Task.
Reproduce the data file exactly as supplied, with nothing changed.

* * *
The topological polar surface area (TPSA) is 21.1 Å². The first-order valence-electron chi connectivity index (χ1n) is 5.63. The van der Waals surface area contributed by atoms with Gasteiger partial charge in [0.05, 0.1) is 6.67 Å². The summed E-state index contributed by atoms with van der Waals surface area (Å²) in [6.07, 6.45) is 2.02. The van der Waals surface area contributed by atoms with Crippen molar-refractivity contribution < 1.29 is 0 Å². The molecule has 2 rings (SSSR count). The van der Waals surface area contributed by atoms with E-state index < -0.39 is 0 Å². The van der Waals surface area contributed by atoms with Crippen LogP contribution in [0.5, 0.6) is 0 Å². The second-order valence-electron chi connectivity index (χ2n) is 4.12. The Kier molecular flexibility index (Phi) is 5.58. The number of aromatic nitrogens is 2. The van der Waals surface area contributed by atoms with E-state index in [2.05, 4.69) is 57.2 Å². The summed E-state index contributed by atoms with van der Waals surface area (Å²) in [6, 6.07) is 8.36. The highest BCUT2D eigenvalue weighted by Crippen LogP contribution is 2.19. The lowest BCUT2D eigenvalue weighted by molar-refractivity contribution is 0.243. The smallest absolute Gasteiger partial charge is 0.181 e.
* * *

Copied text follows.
The topological polar surface area (TPSA) is 21.1 Å². The first-order valence-electron chi connectivity index (χ1n) is 5.63. The van der Waals surface area contributed by atoms with Gasteiger partial charge in [0.05, 0.1) is 6.67 Å². The summed E-state index contributed by atoms with van der Waals surface area (Å²) in [6.07, 6.45) is 2.02. The van der Waals surface area contributed by atoms with Crippen molar-refractivity contribution < 1.29 is 0 Å². The molecule has 2 rings (SSSR count). The van der Waals surface area contributed by atoms with E-state index < -0.39 is 0 Å². The van der Waals surface area contributed by atoms with Crippen LogP contribution in [0.5, 0.6) is 0 Å². The second-order valence-electron chi connectivity index (χ2n) is 4.12. The Kier molecular flexibility index (Phi) is 5.58. The number of aromatic nitrogens is 2. The van der Waals surface area contributed by atoms with E-state index in [2.05, 4.69) is 57.2 Å². The summed E-state index contributed by atoms with van der Waals surface area (Å²) in [6, 6.07) is 8.36. The highest BCUT2D eigenvalue weighted by Crippen LogP contribution is 2.19. The lowest BCUT2D eigenvalue weighted by molar-refractivity contribution is 0.243. The smallest absolute Gasteiger partial charge is 0.181 e.